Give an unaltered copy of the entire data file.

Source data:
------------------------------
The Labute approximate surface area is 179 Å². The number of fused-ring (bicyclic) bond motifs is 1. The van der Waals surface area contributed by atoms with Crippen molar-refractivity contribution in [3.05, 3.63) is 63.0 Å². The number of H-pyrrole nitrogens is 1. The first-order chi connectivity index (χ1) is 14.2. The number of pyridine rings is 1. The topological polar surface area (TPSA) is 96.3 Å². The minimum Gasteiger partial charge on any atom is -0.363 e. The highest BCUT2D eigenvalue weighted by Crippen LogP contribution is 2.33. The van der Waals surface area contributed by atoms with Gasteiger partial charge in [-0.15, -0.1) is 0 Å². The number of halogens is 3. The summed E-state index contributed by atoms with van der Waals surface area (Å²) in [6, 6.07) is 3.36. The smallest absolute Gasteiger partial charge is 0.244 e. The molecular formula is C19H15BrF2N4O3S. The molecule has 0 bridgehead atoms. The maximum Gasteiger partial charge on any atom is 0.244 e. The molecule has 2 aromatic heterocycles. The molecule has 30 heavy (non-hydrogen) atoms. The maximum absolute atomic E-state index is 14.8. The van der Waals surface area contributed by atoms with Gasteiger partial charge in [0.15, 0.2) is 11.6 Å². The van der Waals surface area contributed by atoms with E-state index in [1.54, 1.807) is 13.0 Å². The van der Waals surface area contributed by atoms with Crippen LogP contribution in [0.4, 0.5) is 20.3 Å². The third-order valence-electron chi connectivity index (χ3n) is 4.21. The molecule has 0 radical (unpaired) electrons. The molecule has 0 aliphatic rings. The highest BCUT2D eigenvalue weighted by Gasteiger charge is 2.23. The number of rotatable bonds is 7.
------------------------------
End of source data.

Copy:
The Labute approximate surface area is 179 Å². The number of fused-ring (bicyclic) bond motifs is 1. The van der Waals surface area contributed by atoms with Crippen molar-refractivity contribution in [3.05, 3.63) is 63.0 Å². The number of H-pyrrole nitrogens is 1. The first-order chi connectivity index (χ1) is 14.2. The number of pyridine rings is 1. The topological polar surface area (TPSA) is 96.3 Å². The minimum Gasteiger partial charge on any atom is -0.363 e. The highest BCUT2D eigenvalue weighted by Crippen LogP contribution is 2.33. The van der Waals surface area contributed by atoms with Gasteiger partial charge in [-0.15, -0.1) is 0 Å². The number of halogens is 3. The summed E-state index contributed by atoms with van der Waals surface area (Å²) in [6, 6.07) is 3.36. The smallest absolute Gasteiger partial charge is 0.244 e. The molecular formula is C19H15BrF2N4O3S. The molecule has 0 bridgehead atoms. The maximum Gasteiger partial charge on any atom is 0.244 e. The molecule has 2 aromatic heterocycles. The molecule has 30 heavy (non-hydrogen) atoms. The maximum absolute atomic E-state index is 14.8. The van der Waals surface area contributed by atoms with Gasteiger partial charge in [0.15, 0.2) is 11.6 Å². The van der Waals surface area contributed by atoms with E-state index in [1.54, 1.807) is 13.0 Å². The van der Waals surface area contributed by atoms with Crippen LogP contribution in [0.4, 0.5) is 20.3 Å². The third-order valence-electron chi connectivity index (χ3n) is 4.21. The molecule has 0 radical (unpaired) electrons. The molecule has 0 aliphatic rings. The highest BCUT2D eigenvalue weighted by Gasteiger charge is 2.23. The number of rotatable bonds is 7.